December 2, 2011 at 12:45 pm
  • Mark Leith Reply

    Actually the closest thing to DTrace on Linux is DTrace on Linux… 🙂

    December 2, 2011 at 1:19 pm
  • Baron Schwartz Reply

    OK, I mean the closest thing that people actually know about and use 🙂 I was aware of this but AFAIK it’s kind of stagnant/abandoned, no? Don’t answer that — I will go find out.

    December 2, 2011 at 1:28 pm
  • Baron Schwartz Reply

    OK, I went and found out. I won’t kill the suspense for other readers.

    December 2, 2011 at 1:30 pm
  • Raghavendra Reply

    @Mark, Good thing. However, it looks like it is only for Oracle’s Unbreakable kernel for now. I see public RPMS for kernel here — but I wonder if RPMs for dtrace-* are available.

    @Baron, Thanks for mentioning performance schema. I read a bit on it here — . They look good.

    December 2, 2011 at 2:10 pm
  • Mark leith Reply

    I admit I haven’t used the DTrace port yet.. I can attest to the virtues of performance schema though (certainly in 5.6)! 🙂

    December 2, 2011 at 2:44 pm
  • Alexey Kopytov Reply

    Adam Leventhal on the current state of the DTrace port to Linux:

    December 2, 2011 at 8:19 pm
  • Kristian Nielsen Reply

    Some time ago I hacked together a proof-of-concept for obtaining pmp stack
    traces directly using libunwind, without GCC:

    This is _much_ faster than using GCC (order of magnitude), and hence much less
    intrusive on the running server. I think it can even be speeded up a lot more
    by using /proc/$pid/mem to access the target process; currently it uses a
    syscall (ptrace()) for each memory word read.

    I have not had the time to play more with it, but it would be cool if someone
    could use it as a basis for a more polished tool. I think this is the right
    way forward; GCC needs to do a lot more when attaching a process than just
    obtain the stack traces. Or maybe Facebook already does this?

    Anyway, I agree that there will always be some risk for using something like
    this on a production server; ptracing() a process is never free. Still, with a
    faster tool the stack traces can be obtained (and the server process kept
    stopped) for only sub-second periods at a time.

    One reason for ptrace() / PMP to make the server unstable is that they
    interrupt “slow” system calls such as write(). The program much catch the
    EINTR error (or partial writes) and retry the system call; else it is a bug
    that can be triggered also in other cases, and which we should fix. Note
    however that this can only happen in the “slow” cases such as socket
    operations; “fast” cases such as file I/O are not affected by ptrace() or
    other signals.

    December 3, 2011 at 4:49 am
  • Baron Schwartz Reply

    Kristian, yes – MarkC pointed me to your tool a while ago. The thing that always blocks me from using it is that it can’t be “yum install”-ed. It seems lame, but it’s actually kind of where I end up with most projects: if it isn’t a script I can download and run with no further ado, or something I can ask the sysadmins to yum/apt install, then the barrier to using it is much higher. What I think I need for situations like this is statically linked binaries that I can wget, chmod, and run.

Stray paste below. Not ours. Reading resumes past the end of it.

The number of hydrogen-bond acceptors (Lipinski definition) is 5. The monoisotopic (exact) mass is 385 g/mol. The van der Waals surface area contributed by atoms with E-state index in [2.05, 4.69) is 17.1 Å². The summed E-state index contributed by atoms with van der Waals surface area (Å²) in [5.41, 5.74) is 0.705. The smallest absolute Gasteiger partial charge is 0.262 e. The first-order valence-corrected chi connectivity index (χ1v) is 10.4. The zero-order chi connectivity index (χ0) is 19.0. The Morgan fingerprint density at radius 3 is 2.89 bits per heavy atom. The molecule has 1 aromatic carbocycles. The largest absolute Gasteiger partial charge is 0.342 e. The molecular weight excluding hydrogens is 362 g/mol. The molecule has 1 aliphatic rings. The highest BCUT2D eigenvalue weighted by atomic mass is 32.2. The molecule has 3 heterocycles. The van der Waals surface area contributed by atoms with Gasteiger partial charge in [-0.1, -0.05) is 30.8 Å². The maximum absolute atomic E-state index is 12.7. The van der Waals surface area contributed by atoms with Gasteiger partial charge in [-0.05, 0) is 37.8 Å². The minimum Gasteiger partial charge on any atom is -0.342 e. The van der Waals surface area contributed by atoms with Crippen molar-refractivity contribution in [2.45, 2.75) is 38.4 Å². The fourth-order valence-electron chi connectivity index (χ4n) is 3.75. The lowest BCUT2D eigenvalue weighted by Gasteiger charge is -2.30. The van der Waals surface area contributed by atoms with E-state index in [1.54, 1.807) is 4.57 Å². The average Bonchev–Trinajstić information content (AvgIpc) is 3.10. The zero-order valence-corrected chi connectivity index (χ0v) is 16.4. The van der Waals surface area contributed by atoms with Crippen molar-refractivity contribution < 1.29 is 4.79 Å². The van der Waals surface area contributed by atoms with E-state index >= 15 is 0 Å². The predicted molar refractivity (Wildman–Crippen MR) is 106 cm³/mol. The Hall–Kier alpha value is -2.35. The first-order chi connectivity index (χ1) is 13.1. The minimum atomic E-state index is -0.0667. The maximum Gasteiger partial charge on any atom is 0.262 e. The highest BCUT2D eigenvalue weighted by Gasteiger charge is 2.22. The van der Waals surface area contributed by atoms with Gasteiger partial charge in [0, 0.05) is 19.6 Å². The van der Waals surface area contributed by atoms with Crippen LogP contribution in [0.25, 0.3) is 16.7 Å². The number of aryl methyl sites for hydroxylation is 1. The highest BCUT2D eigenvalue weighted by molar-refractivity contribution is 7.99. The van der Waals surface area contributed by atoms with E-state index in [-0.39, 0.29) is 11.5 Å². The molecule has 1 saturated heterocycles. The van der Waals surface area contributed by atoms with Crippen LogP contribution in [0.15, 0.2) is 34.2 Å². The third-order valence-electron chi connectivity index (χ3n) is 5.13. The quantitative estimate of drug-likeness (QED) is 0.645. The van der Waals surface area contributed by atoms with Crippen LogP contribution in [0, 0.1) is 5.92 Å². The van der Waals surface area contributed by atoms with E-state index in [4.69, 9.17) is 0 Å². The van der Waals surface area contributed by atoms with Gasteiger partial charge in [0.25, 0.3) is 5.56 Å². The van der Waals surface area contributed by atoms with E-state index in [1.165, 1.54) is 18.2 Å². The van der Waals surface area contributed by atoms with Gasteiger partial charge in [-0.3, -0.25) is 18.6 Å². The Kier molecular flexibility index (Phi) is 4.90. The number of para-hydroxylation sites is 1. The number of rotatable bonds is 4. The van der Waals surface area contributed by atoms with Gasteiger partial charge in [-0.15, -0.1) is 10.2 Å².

December 4, 2011 at 6:37 am
  • Peter Zaitsev Reply


    Regarding Server Slow down mystery I would point out I’ve seen number of cases when MySQL would have poor performance/scalability which would be fixed by restarting MySQL Server. Looks like it can regress some times. It is possible the gdb is at fault in some of such cases but surely not all of them.

    December 4, 2011 at 9:52 am
  • Baron Schwartz Reply

    Yes. It looked like the server had taken a while to warm up and I didn’t want to just try a restart randomly.

    December 5, 2011 at 4:23 am
  • Kristian Nielsen Reply

    Baron: It would be possible to re-furbish my tool as a single perl-script. It would however require libunwind and Inline::Perl (as well as binutils): apt-get install libunwind7-dev libinline-perl binutils. Would this be better?

    Or alternative, a single C program that is statically linked is a possibility, as you suggest.

    December 5, 2011 at 7:42 am
  • Baron Schwartz Reply

    I think that the statically linked binary approach would be preferable, to make it simpler.

    December 6, 2011 at 6:24 am
  • Frank Ch. Eigler Reply

    For what it’s worth, once you get it going, recent systemtap’s on-the-fly kernel+userspace backtracing is probably top-notch in terms of performance, undisruptiveness, and correctness. If you haven’t tried it lately, it may be worth your time.

    December 10, 2011 at 9:27 pm
  • Aurimas Mikalauskas Reply

    Here’s what I do when gdb or strace leaves a process in The “T” (stopped) state:

    Works like a charm every time.

    December 22, 2011 at 7:45 am
  • Mathew Reply

    Open PHP-MyProfiler uses the MySQL Query Profiler, and is excellent for people working on the LAMP stack in shared hosting environments, where installation of non-standard software is usually impossible.

    January 3, 2012 at 3:33 am